Wednesday, June 06, 2007

The Great God Pan

I read this short story on the gutenberg project that you might like by ARTHUR MACHEN
The Great God Pan

A very creepy little tale!

Machen was part of the aesthetic movement of the 1890's. The British aesthetic writers were deeply influenced by the Oxford don Walter Pater and his essays published in 1867–68, in which he stated that life had to be lived intensely, following an ideal of beauty. His Studies in the History of the Renaissance (1873) became a sacred text for art-centric young men of the Victorian era. Decadent writers used the slogan "Art for Art's Sake" (L'art pour l'art), coined by the philosopher Victor Cousin and promoted by Théophile Gautier in France, and asserted that there was no connection between art and morality. This is a discussion that has continued since the 1970's for me. Can an artist's work be taken as separate from the life he lives?

Also very inters ting is the aesthetic or artistic dress style. Dante Gabriel Rossetti and other members of the Pre-Raphaelite Brotherhood were conscious archaizers, emulating the work of the "old masters" and choosing romantic, medieval subjects. They dressed their models in long flowing gowns loosely inspired by styles of the Middle Ages. These styles were then adopted by the painters' wives and models for everyday dress. Dresses were loosely fitted and comparatively plain, often with long puffed sleeves; they were made from fabric in muted colors derived from natural dyes, and could be ornamented with embroidery in the art needlework style. Artistic dress was an extreme contrast to the tight corsets, hoop skirts and bustles, bright synthetic aniline dyes, and lavish ornamentation seen in the mainstream fashion of the period.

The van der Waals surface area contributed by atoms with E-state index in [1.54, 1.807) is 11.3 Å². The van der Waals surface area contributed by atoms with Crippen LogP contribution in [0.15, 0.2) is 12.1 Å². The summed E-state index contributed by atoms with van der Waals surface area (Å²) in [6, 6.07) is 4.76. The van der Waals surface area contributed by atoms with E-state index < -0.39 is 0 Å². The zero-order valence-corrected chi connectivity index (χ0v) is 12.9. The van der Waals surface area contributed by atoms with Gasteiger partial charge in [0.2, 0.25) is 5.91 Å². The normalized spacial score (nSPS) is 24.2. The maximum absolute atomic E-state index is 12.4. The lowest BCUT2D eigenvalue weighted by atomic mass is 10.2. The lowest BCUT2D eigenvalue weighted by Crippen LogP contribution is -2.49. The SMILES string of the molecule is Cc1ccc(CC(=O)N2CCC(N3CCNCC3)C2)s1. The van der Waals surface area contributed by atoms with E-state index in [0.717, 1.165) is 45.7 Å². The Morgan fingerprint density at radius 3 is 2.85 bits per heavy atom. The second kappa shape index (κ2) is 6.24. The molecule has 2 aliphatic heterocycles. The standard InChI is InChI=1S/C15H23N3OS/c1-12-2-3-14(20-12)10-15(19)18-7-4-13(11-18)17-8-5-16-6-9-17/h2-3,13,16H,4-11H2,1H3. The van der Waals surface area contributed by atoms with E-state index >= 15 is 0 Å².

In the 1860s, artistic dress became popular in intellectual circles and among artists for its natural beauty; it also reinforced their social ideals of quality materials, respect for the work of the hands, and the purity of medieval design.
These dress designs remind me of Carl and Karin Larsson and the Swedish Design movement although they were more spare and the colors more muted.

What a nose on this girl but, the dress looks lovely...
Develop interest in life as you see it; in people, things, literature, music - the world is so rich, simply throbbing with rich treasures, beautiful souls and interesting people. Forget yourself.
Henry Miller (1891 - 1980)

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